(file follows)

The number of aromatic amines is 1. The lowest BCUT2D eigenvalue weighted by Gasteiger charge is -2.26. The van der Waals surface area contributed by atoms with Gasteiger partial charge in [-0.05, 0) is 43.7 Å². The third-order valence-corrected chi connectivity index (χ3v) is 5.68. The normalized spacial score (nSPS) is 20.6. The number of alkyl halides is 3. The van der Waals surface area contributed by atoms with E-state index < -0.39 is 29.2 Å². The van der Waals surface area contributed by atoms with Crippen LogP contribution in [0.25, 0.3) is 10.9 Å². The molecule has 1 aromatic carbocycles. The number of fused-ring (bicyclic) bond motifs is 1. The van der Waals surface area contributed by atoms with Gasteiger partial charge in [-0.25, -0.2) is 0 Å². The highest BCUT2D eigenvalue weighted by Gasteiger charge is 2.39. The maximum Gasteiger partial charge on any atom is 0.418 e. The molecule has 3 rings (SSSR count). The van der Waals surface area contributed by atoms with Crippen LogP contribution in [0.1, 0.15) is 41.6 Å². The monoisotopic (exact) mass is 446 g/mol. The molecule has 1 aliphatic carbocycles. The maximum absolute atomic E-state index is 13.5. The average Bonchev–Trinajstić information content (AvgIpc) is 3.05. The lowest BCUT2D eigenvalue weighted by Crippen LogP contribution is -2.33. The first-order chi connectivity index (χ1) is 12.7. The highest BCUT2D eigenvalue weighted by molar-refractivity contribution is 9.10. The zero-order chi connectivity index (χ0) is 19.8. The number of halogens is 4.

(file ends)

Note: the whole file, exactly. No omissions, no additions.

The number of aromatic amines is 1. The lowest BCUT2D eigenvalue weighted by Gasteiger charge is -2.26. The van der Waals surface area contributed by atoms with Gasteiger partial charge in [-0.05, 0) is 43.7 Å². The third-order valence-corrected chi connectivity index (χ3v) is 5.68. The normalized spacial score (nSPS) is 20.6. The number of alkyl halides is 3. The van der Waals surface area contributed by atoms with E-state index < -0.39 is 29.2 Å². The van der Waals surface area contributed by atoms with Crippen LogP contribution in [0.25, 0.3) is 10.9 Å². The molecule has 1 aromatic carbocycles. The number of fused-ring (bicyclic) bond motifs is 1. The van der Waals surface area contributed by atoms with Gasteiger partial charge in [-0.25, -0.2) is 0 Å². The highest BCUT2D eigenvalue weighted by Gasteiger charge is 2.39. The maximum Gasteiger partial charge on any atom is 0.418 e. The molecule has 3 rings (SSSR count). The van der Waals surface area contributed by atoms with Crippen LogP contribution in [0.1, 0.15) is 41.6 Å². The monoisotopic (exact) mass is 446 g/mol. The molecule has 1 aliphatic carbocycles. The maximum absolute atomic E-state index is 13.5. The average Bonchev–Trinajstić information content (AvgIpc) is 3.05. The lowest BCUT2D eigenvalue weighted by Crippen LogP contribution is -2.33. The first-order chi connectivity index (χ1) is 12.7. The highest BCUT2D eigenvalue weighted by molar-refractivity contribution is 9.10. The zero-order chi connectivity index (χ0) is 19.8. The number of halogens is 4.